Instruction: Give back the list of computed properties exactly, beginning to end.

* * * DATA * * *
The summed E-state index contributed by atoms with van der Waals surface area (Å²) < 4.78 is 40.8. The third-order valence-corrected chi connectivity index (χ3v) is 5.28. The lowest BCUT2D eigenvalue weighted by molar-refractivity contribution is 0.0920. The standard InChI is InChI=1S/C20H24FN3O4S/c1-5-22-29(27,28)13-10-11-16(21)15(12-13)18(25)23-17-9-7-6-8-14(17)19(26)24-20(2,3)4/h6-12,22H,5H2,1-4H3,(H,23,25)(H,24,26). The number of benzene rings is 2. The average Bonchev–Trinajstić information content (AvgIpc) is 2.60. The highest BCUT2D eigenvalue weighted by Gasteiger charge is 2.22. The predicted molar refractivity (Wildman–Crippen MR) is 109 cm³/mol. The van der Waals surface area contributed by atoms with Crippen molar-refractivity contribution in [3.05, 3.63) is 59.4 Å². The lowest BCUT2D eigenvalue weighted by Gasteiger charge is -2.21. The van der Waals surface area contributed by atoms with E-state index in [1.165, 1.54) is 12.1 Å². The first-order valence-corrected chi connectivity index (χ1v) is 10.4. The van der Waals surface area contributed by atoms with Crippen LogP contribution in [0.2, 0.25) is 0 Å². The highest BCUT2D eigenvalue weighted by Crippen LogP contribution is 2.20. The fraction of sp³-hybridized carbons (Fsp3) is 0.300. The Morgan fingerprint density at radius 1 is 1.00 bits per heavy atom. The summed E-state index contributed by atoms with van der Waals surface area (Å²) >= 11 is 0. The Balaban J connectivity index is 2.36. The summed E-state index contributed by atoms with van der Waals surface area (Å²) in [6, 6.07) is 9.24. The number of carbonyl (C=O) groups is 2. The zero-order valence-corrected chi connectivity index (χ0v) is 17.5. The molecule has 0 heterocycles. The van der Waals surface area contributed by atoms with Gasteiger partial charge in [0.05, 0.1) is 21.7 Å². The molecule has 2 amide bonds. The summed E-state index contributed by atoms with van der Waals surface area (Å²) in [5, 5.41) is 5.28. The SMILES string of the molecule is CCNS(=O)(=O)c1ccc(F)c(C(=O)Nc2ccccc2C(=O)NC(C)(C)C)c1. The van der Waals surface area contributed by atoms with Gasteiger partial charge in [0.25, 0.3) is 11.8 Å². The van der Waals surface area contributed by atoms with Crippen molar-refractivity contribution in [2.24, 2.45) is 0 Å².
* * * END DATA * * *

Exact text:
The summed E-state index contributed by atoms with van der Waals surface area (Å²) < 4.78 is 40.8. The third-order valence-corrected chi connectivity index (χ3v) is 5.28. The lowest BCUT2D eigenvalue weighted by molar-refractivity contribution is 0.0920. The standard InChI is InChI=1S/C20H24FN3O4S/c1-5-22-29(27,28)13-10-11-16(21)15(12-13)18(25)23-17-9-7-6-8-14(17)19(26)24-20(2,3)4/h6-12,22H,5H2,1-4H3,(H,23,25)(H,24,26). The number of benzene rings is 2. The average Bonchev–Trinajstić information content (AvgIpc) is 2.60. The highest BCUT2D eigenvalue weighted by Gasteiger charge is 2.22. The predicted molar refractivity (Wildman–Crippen MR) is 109 cm³/mol. The van der Waals surface area contributed by atoms with Crippen molar-refractivity contribution in [3.05, 3.63) is 59.4 Å². The lowest BCUT2D eigenvalue weighted by Gasteiger charge is -2.21. The van der Waals surface area contributed by atoms with E-state index in [1.165, 1.54) is 12.1 Å². The first-order valence-corrected chi connectivity index (χ1v) is 10.4. The van der Waals surface area contributed by atoms with Crippen LogP contribution in [0.2, 0.25) is 0 Å². The highest BCUT2D eigenvalue weighted by Crippen LogP contribution is 2.20. The fraction of sp³-hybridized carbons (Fsp3) is 0.300. The Morgan fingerprint density at radius 1 is 1.00 bits per heavy atom. The summed E-state index contributed by atoms with van der Waals surface area (Å²) >= 11 is 0. The Balaban J connectivity index is 2.36. The summed E-state index contributed by atoms with van der Waals surface area (Å²) in [6, 6.07) is 9.24. The number of carbonyl (C=O) groups is 2. The zero-order valence-corrected chi connectivity index (χ0v) is 17.5. The molecule has 0 heterocycles. The van der Waals surface area contributed by atoms with Gasteiger partial charge in [0.05, 0.1) is 21.7 Å². The molecule has 2 amide bonds. The summed E-state index contributed by atoms with van der Waals surface area (Å²) in [5, 5.41) is 5.28. The SMILES string of the molecule is CCNS(=O)(=O)c1ccc(F)c(C(=O)Nc2ccccc2C(=O)NC(C)(C)C)c1. The van der Waals surface area contributed by atoms with Gasteiger partial charge in [0.25, 0.3) is 11.8 Å². The van der Waals surface area contributed by atoms with Crippen molar-refractivity contribution in [2.24, 2.45) is 0 Å².